A Girl Named "Marie"

The border regions of Alsace and Lorraine are inhabited by a population that is ethnically German, and many of the men of the region served in the German Armed Forces -- on both voluntary and involuntary bases. Border residents of Alsace and eastern Lorraine speak a dialect that is more German than French, and in January, 1945, anyone between the ages of 27 and 75 who was born in either of these provinces had been born a German citizen!

Nevertheless, even in the towns hard by the frontiers, such as Rimling, there were residents who felt a greater allegiance to France. During the bitter, touch and go combat against the 17th SS-Panzer-Grenadier Division in the first nine days of 1945, "Marie," an attractive 20-year old Rimling resident, clearly demonstrated to which side her heart belonged.

Most directly, Marie helped a forward observation (FO) party that was directing fires from the church in Rimling. There were five men adjusting fires onto the Waffen-SS attackers: Lieutenant Murry Abrams, observer for 2d/397th's 81mm mortar platoon; Corporal (later Lieutenant) Robert Senser, FO for Cannon Company, 397th; Lieutenant James Bailey, FO for B/374th FA; Lieutenant Mike Seniuk, FO for the Heavy Mortar Platoon (81mm) of 3d/397th, and his radio operator, Corporal Don Emery. Between missions, they took shelter in Marie's home, where her father helped barricade the doors and windows to keep out German grenades flung in their direction. Before each foray back to their steeple OP, Marie insisted that the soldiers allow her to walk up and down the street to determine the proximity of the SS panzer grenadiers; only when she had determined that it was safe for the men to dash across the street to their OP would she allow them to briefly expose themselves to danger.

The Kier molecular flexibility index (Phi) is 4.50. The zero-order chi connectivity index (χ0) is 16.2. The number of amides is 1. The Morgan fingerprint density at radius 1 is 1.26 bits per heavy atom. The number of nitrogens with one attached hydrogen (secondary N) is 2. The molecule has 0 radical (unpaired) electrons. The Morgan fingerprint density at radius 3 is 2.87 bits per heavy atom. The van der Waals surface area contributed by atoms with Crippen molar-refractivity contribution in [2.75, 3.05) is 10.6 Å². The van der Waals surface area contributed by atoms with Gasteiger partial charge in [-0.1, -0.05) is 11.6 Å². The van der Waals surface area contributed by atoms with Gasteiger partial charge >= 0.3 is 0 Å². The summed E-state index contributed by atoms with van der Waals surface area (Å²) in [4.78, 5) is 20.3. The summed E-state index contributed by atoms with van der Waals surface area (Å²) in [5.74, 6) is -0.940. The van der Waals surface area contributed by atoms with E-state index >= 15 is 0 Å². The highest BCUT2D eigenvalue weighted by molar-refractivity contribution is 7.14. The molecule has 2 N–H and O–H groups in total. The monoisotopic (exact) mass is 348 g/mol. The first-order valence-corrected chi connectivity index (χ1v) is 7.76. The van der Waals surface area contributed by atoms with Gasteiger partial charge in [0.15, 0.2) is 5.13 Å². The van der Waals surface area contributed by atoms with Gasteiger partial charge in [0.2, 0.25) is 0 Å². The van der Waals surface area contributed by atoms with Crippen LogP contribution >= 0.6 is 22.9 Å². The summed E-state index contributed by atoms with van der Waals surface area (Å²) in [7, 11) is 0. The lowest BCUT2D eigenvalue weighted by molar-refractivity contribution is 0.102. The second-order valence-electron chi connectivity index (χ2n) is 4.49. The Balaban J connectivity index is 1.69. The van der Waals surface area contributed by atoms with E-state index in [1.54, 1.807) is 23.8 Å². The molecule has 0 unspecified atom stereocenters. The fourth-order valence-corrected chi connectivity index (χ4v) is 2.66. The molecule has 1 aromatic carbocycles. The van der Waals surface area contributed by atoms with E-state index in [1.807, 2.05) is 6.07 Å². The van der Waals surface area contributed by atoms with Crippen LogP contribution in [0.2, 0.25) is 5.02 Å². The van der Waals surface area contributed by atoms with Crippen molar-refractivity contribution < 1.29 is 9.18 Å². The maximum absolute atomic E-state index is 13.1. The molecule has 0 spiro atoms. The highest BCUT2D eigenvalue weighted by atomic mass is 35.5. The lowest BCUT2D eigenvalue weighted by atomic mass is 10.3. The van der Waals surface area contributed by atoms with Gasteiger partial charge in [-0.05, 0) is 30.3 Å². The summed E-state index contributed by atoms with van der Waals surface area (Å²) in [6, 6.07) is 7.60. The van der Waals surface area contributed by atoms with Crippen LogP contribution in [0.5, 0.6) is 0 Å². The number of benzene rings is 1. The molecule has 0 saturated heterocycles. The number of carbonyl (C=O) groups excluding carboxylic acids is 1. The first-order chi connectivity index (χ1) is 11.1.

Corporal Senser was ultimately awarded the Distinguished Service Cross for his dogged defense of Marie's house and for the bravery he demonstrated in continuing to direct a hail of fire onto attacking German armor. Beyond that, 3d Battalion (and Company H) were awarded the Distinguished Unit Citation for their stubborn defense of the town. Nevertheless, in the words of Lieutenant Seniuk, Marie and her family, "were brave beyond words. Much braver than we."

-- From the Century Sentinel, 17 March 1945.

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